for alleged loss of property, to allow Plaintiff to pursue
such a claim in state court. Id. at 14, 16.
asserts several objections to the Report. First, Plaintiff
appears to object to the Roseboro Order's time
granted to respond to summary judgment, because he receives
legal mail “week(s) after the institution receives it
that makes it hard to properly produce an adequate argument
to the courts.” ECF No. 46 at 2. Plaintiff notes he did
not receive a ruling on his request for extension to respond
to Defendants' summary judgment motion and “simply
did the best that I could and submitted what I had.”
Id. at 4. Plaintiff's second objection argues
“serious injury cases should be taken into special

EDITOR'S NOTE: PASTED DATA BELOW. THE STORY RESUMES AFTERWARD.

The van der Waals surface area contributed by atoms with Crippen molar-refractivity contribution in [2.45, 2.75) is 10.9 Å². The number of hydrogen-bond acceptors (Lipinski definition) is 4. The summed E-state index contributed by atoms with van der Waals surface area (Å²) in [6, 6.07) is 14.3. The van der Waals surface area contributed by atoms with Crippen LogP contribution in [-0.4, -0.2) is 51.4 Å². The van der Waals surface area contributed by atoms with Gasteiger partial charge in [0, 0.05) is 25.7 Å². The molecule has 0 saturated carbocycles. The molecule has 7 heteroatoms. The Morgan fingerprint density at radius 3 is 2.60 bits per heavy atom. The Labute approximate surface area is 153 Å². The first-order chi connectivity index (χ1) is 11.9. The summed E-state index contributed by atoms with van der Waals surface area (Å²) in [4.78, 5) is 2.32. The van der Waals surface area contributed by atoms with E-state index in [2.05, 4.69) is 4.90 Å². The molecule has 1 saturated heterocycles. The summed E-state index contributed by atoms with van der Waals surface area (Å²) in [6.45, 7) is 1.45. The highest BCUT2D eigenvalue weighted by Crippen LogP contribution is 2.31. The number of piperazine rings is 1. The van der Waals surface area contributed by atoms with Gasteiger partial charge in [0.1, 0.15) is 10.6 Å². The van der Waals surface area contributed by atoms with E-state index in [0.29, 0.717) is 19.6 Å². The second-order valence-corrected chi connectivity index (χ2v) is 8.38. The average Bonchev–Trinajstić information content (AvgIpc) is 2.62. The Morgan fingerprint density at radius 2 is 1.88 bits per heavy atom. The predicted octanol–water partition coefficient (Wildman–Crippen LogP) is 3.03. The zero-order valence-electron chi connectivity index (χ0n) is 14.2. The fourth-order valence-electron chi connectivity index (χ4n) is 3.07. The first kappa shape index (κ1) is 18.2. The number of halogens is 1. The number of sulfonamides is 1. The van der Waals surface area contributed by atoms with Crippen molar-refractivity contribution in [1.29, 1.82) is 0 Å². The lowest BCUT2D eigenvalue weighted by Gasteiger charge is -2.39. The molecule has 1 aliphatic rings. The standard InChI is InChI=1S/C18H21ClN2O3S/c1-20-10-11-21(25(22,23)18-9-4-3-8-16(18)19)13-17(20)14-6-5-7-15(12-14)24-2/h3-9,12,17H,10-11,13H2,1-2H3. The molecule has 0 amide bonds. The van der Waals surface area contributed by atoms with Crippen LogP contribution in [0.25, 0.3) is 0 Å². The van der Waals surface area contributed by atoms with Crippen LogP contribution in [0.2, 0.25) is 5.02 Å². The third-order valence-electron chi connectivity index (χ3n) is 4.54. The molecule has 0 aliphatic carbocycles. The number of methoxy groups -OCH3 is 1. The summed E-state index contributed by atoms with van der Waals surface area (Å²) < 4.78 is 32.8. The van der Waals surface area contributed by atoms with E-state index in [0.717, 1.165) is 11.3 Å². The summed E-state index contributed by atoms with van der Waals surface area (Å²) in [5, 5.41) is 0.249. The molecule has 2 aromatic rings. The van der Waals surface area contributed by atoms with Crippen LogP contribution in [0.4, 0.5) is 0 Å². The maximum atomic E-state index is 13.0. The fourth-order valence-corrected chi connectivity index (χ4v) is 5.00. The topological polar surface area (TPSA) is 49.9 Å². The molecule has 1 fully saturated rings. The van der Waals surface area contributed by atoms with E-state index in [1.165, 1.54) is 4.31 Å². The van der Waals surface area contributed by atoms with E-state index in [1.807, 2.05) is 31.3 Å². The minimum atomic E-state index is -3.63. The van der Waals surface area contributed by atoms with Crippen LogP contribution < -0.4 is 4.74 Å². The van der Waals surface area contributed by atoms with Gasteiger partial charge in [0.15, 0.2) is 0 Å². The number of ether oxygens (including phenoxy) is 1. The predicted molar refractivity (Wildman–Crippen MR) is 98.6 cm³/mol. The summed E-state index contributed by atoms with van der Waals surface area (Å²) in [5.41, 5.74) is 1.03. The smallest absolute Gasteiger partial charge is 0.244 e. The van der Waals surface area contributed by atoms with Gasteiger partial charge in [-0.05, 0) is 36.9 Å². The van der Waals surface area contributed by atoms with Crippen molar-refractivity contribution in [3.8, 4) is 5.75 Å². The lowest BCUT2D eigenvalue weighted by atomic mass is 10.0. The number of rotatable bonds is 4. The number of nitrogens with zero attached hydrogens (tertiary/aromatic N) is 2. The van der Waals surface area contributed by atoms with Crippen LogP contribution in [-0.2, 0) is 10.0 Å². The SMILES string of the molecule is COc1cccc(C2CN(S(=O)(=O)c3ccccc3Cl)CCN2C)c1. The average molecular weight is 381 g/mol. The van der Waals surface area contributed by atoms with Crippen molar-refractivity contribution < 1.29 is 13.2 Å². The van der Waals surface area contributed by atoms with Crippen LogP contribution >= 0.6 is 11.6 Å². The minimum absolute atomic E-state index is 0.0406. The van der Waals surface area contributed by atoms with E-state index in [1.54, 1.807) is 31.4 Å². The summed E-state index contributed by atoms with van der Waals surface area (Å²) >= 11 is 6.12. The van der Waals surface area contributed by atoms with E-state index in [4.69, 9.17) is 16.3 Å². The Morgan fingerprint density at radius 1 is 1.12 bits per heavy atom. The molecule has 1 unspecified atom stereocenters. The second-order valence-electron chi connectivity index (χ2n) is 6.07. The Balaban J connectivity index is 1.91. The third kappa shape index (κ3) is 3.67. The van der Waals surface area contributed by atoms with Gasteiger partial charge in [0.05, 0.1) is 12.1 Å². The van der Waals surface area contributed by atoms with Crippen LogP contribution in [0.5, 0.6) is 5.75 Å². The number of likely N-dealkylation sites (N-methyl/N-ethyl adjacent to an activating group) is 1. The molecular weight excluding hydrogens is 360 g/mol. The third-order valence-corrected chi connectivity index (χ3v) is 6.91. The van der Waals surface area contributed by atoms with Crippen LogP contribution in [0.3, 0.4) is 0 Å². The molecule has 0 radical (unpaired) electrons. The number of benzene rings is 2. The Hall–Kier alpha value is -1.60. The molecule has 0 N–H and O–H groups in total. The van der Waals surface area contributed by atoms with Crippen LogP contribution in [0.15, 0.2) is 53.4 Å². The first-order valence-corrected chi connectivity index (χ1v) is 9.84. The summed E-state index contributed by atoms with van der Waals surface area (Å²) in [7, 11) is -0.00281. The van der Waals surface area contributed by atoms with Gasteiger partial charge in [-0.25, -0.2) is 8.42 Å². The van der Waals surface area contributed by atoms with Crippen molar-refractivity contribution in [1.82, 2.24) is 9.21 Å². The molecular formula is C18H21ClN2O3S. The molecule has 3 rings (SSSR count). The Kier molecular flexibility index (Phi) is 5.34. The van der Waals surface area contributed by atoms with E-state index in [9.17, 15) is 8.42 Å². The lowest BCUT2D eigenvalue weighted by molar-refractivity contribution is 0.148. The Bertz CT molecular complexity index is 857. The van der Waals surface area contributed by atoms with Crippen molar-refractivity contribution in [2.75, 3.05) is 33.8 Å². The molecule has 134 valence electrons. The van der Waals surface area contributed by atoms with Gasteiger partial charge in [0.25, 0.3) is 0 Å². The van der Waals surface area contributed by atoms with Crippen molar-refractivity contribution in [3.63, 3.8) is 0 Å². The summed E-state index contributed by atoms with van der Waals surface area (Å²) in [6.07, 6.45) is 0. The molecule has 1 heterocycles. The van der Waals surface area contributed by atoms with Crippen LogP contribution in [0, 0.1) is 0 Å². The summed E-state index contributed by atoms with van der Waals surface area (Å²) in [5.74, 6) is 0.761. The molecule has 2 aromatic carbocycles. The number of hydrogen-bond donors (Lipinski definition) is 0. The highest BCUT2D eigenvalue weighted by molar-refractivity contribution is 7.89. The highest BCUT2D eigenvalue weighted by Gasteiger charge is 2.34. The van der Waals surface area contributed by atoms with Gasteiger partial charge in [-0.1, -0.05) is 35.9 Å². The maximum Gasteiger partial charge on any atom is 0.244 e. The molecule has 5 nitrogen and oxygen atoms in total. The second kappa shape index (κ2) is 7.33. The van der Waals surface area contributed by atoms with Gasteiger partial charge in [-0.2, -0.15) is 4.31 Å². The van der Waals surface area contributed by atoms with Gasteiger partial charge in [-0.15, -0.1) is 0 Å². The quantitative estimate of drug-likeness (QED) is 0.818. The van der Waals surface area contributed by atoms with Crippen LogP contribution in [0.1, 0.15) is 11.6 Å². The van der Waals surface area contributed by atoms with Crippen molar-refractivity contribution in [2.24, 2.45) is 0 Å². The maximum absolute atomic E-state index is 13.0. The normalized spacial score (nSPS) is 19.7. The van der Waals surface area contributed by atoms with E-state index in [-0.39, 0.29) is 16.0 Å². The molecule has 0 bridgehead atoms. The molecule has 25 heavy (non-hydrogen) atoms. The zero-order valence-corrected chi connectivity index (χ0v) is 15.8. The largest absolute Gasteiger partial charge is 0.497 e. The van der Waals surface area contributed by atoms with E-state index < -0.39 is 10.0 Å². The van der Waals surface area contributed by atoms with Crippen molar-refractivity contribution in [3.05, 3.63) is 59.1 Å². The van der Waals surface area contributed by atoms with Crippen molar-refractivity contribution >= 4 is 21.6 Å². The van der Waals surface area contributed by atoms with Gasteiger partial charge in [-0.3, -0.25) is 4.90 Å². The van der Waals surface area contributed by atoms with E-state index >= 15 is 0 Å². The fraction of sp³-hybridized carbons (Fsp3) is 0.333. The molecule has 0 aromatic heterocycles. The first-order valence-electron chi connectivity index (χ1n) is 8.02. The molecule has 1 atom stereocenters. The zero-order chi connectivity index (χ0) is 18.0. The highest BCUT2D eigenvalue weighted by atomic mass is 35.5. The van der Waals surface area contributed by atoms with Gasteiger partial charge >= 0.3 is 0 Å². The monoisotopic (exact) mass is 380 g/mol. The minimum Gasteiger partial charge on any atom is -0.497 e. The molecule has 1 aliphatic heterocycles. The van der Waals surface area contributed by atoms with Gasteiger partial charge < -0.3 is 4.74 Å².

consideration, ” apparently contending there should be
an exception to the exhaustion of administrative remedies
requirements for cases of serious injury. Id. at 4.
He also alleges he was not informed of the requirements in
time to file an informal request for resolution, and was in
lock-up or being transferred for medical procedures during
that time. Id. at 3 (“Statute of limitations
had expired before surgery.”). Third, Plaintiff argues
Defendants are not entitled to summary judgment on his
property claim because he was not present for the packing of
his property, and his legal material and other personal
property remain missing. He contends he is unable to
“present evidence that doesn't exist”
regarding his allegedly lost property.
appears to argue he had insufficient time to research and
submit a full response to Defendants' motion for summary
judgment and limited time for objections to the Report. The
court notes Plaintiff requested an extension for his response